The Giants traveled down to Miami as defensive coordinator Patrick Graham returned to the previous team where he held the same position. A winning effort from his defense was squandered once again by an offense that could never get on track and left the team in negative positions.
Let's take a look at the grades.
Rushing Offense: C
Even though it didn't seem to be a big part of the game plan, the run game was solid. Saquon Barkley carried the ball 11 times for 55 yards. He had a 23-yard run and picked up a fourth down.
Devonte Booker continued to fill his role as the number two back admirably, rushing six times for 36 yards. They failed to eclipse 100 yards on the ground as a duo, but a combined 5.4 yards per carry average is good.
A lack of opportunity kept them from having a better day. The Dolphins have been known to give up yards on the ground, so why the offensive game plan did not include a more concerted effort to run the ball is baffling.
Passing Offense: F
When you throw the ball 44 times, you expect to gain more than 187 yards, and that's because you expect to complete more than 52 percent of your passes. But Mike Glennon, the veteran backup quarterback in for the injured Daniel Jones, was not good this week.
After his performance against the Cowboys earlier this year, one might have expected a better game against Miami, but he was ineffective against Miami's defense. Most of the completions were underneath or to receivers with defensive backs draped all over them.
We did not see a lot of receivers running open or even making people miss after the catch. The deep shot Glennon took early in the game was into double coverage and intercepted. That seemed to make him more gun shy the remainder of the afternoon.
Twenty-two of his 44 attempts went to running backs or tight ends, and 16 of his 23 completions were to those positions for only 116 yards. That's extremely poor production.
Glennon extended drives on third down with the pass in the first half, but the more the defense began to sit on the underneath stuff, the less effective he was in the second half.
Rushing Defense: A
Last week, the run defense gave up over 200 yards rushing to the Eagles, so it wouldn't be surprising if the emphasis this week during practice was on stopping the run.
Although Miami's rushing attack isn't nearly as potent as Philadelphia's, it poses some threats for a defense that is not locked in. That was not the case in this game. The Giants held Dolphins running back Myles Gaskin to 44 yards on 15 carries--2.9 yards per carry.
Backup Salvon Ahmed was equally as ineffective as a rusher. He ran for 23 yards on eight carries, and quarterback Tua Tagovailoa rushed once for one yard. It was a performance that harkened back to what they did against the Carolina Panthers earlier this season.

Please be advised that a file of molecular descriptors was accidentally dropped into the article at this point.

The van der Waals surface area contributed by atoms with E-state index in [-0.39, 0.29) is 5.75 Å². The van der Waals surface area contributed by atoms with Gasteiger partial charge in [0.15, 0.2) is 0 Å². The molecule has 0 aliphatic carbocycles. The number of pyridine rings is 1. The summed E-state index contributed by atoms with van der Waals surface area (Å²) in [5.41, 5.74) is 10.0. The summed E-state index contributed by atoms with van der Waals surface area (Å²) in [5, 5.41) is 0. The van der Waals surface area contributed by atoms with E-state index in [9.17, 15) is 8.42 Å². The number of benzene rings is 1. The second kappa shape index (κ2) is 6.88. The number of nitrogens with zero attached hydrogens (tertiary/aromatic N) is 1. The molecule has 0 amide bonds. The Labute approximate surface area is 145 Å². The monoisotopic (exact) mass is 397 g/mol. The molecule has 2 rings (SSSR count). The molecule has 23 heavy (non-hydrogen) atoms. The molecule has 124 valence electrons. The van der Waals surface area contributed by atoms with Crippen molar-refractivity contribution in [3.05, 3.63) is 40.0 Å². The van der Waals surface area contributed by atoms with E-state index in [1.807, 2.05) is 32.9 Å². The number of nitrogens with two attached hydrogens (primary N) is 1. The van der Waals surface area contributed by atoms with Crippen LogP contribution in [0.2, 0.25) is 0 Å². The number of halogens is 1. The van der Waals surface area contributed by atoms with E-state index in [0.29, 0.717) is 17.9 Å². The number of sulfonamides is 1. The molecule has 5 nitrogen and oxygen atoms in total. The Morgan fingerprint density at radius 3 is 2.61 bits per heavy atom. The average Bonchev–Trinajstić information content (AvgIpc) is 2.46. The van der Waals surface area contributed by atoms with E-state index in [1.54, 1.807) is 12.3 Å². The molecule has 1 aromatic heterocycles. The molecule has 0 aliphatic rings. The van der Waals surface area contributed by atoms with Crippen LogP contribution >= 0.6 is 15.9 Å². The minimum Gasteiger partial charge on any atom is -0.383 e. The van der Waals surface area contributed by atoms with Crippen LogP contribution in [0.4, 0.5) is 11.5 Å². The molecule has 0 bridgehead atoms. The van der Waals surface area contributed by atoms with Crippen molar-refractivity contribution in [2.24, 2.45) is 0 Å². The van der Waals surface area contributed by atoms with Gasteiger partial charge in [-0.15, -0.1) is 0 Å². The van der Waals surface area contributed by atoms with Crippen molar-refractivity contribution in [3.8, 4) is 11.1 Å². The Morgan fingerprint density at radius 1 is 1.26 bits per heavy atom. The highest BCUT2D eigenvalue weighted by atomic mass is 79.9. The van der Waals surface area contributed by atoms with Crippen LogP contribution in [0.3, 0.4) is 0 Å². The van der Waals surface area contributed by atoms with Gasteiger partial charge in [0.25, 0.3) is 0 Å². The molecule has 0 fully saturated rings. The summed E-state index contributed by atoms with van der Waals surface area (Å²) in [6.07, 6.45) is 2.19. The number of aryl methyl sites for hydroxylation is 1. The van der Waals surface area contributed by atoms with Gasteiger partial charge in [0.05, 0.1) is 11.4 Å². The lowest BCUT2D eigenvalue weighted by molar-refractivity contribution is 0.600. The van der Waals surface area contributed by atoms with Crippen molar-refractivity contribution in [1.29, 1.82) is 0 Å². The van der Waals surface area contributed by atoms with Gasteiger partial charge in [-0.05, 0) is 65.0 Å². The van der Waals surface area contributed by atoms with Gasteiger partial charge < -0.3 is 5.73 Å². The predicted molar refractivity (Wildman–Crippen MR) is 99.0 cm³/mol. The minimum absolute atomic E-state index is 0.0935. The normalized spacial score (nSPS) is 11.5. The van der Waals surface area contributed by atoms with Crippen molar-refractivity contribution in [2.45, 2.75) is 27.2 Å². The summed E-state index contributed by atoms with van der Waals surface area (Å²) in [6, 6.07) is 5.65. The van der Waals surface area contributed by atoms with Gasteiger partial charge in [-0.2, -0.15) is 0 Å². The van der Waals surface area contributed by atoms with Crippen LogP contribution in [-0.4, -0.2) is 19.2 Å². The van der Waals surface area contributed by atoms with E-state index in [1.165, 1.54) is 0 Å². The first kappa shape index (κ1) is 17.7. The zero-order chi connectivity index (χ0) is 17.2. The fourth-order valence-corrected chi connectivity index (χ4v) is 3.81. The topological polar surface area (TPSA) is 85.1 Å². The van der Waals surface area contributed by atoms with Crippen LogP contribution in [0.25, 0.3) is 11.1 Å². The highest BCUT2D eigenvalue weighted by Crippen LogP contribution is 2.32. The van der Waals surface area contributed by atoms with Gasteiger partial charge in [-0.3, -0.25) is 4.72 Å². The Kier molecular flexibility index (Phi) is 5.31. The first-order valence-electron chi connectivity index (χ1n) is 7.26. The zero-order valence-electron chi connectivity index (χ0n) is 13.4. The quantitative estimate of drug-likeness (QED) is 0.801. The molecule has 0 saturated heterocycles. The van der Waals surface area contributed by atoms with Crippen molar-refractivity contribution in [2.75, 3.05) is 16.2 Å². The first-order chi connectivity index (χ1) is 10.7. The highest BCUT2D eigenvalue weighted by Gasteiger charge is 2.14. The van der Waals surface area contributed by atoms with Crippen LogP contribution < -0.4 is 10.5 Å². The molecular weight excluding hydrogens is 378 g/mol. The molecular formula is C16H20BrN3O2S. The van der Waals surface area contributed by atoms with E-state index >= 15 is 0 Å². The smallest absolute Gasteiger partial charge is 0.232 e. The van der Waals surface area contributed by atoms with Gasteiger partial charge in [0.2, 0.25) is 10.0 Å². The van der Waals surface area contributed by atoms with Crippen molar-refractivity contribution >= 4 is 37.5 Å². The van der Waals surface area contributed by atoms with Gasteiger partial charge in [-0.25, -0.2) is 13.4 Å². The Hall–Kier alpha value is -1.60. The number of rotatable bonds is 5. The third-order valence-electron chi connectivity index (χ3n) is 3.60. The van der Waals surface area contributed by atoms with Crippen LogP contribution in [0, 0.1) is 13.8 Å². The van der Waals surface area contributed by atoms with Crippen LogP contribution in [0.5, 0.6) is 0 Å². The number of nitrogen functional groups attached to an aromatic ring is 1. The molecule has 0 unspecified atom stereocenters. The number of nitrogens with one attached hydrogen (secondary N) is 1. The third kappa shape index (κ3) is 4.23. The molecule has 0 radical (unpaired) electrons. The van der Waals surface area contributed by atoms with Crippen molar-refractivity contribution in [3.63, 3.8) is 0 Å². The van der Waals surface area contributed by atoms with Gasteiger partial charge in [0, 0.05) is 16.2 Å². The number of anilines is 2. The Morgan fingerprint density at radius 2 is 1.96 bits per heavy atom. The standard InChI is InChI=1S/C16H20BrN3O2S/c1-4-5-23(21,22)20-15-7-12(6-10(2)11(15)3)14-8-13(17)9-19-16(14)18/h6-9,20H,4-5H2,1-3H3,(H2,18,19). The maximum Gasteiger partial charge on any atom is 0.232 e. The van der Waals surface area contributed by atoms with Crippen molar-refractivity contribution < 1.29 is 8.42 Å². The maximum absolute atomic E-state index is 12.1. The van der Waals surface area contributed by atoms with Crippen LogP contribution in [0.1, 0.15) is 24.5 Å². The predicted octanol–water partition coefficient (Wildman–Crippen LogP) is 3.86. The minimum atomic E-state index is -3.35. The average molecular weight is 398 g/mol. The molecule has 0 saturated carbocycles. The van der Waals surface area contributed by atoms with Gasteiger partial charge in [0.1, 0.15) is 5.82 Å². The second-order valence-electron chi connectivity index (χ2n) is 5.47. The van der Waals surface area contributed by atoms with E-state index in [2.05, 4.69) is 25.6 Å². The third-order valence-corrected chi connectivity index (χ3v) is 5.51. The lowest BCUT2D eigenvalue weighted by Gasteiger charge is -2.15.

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Passing Defense: C+
The pass defense was not as solid as the rush defense. While it wasn't as if they were torched for a ton of yards, it was more of a case of death by a thousand paper cuts.
In reality, it only took 30, as quarterback Tua Tagovailoa completed 30 of his 41 attempts, doing so efficiently and effectively. The coverage didn't make his double-clutch often, which would have helped the pass rush cause more disruption.
The Giants continue to hesitate in pressing up against defenders; thus, they allowed free releases to a receiver like Jaylen Waddle, and he was able to win matchups all afternoon.
Waddle, tight end Mike Gesicki, and Devante Parker, who just returned from the IR, were all able to be effective against a Giants backfield that could not take the ball away from Tagovailoa.
New York tried to make Tagovailoa meticulously drive the ball down the field, but unfortunately, he had many possessions to do it and was able to cash in a couple of times. And with the Giants offense playing so poorly, that's all that was required to pull out the win.
Special Teams: B+
The punt team performed well all afternoon. They flipped the field a few times, got the ball out from deep in their territory, and pinned the Dolphins' offense back on the 11-yard line a couple of times. The one time Jaylen Waddle returned a punt, he was corralled for a seven-yard gain.
The field goal until was good once again, going three for four on field-goal conversions. The only miss came at the end of the game when kicker Graham Gano missed a 56-yard attempt that would not have brought the team within a score of winning.
Gano also put two kickoffs in the end zone for touchbacks, and the two that Waddle returned were covered pretty well by the coverage team. The kickoff team never had a chance to return a kick. Pharoh Cooper returned a couple of punts for good gains, but the team also had a penalty that backed the offense up.
Graham's defense played well enough to win. The offense let the team down.
It wasn't just all on the ineffective quarterback play, but in the game plan, which seemed not to include running the ball more often and playing ball control with the backup quarterback in the game.
Yes, there are injuries, and yes, there are players that were out there that perhaps the coaches weren't initially expecting to rely that heavily on. But what happened to John Ross, especially after Kenny Golladay got hurt? If there is one thing Glennon is known for, that's having arm strength. A couple more deep shots could have opened up receivers underneath, or the running backs could have had one less guy in the box. Instead, it was dink-and-dunk, which played into Miami's hands perfectly.
Over two weeks, the offense has not progressed from when Jason Garrett was running it. In fact, it looks worse. This was a winnable game, and with the Eagles and Washington both recording victories, this was also a game that the Giants could not afford to lose if they wanted to make a playoff run.
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